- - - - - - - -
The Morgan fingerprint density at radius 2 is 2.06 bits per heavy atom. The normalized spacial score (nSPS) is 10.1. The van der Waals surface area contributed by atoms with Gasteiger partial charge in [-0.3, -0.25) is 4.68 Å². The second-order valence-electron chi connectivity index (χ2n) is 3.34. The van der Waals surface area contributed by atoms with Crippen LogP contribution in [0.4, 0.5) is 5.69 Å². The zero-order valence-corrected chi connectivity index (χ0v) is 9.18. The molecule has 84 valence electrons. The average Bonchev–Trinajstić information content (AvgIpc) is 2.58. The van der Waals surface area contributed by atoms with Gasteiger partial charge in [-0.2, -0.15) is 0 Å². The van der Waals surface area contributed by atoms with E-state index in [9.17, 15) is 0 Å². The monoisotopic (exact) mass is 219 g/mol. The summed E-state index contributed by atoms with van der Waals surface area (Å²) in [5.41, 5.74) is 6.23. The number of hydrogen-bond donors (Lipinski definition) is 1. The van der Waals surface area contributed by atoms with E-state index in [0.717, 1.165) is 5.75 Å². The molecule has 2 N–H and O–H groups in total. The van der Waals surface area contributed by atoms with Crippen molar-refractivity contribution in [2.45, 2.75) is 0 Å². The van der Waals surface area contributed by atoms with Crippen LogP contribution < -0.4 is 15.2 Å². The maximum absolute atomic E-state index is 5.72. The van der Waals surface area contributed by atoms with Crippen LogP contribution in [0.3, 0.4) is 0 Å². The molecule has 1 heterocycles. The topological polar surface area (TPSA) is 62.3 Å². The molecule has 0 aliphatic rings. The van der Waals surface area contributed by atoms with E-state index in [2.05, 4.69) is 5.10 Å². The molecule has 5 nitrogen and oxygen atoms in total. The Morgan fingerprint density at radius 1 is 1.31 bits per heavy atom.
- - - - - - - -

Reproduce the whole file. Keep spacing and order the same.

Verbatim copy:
The Morgan fingerprint density at radius 2 is 2.06 bits per heavy atom. The normalized spacial score (nSPS) is 10.1. The van der Waals surface area contributed by atoms with Gasteiger partial charge in [-0.3, -0.25) is 4.68 Å². The second-order valence-electron chi connectivity index (χ2n) is 3.34. The van der Waals surface area contributed by atoms with Crippen LogP contribution in [0.4, 0.5) is 5.69 Å². The zero-order valence-corrected chi connectivity index (χ0v) is 9.18. The molecule has 84 valence electrons. The average Bonchev–Trinajstić information content (AvgIpc) is 2.58. The van der Waals surface area contributed by atoms with Gasteiger partial charge in [-0.2, -0.15) is 0 Å². The van der Waals surface area contributed by atoms with E-state index in [9.17, 15) is 0 Å². The monoisotopic (exact) mass is 219 g/mol. The summed E-state index contributed by atoms with van der Waals surface area (Å²) in [5.41, 5.74) is 6.23. The number of hydrogen-bond donors (Lipinski definition) is 1. The van der Waals surface area contributed by atoms with E-state index in [0.717, 1.165) is 5.75 Å². The molecule has 2 N–H and O–H groups in total. The van der Waals surface area contributed by atoms with Crippen molar-refractivity contribution in [2.45, 2.75) is 0 Å². The van der Waals surface area contributed by atoms with Crippen LogP contribution < -0.4 is 15.2 Å². The maximum absolute atomic E-state index is 5.72. The van der Waals surface area contributed by atoms with Crippen LogP contribution in [0.3, 0.4) is 0 Å². The molecule has 1 heterocycles. The topological polar surface area (TPSA) is 62.3 Å². The molecule has 0 aliphatic rings. The van der Waals surface area contributed by atoms with E-state index in [2.05, 4.69) is 5.10 Å². The molecule has 5 nitrogen and oxygen atoms in total. The Morgan fingerprint density at radius 1 is 1.31 bits per heavy atom.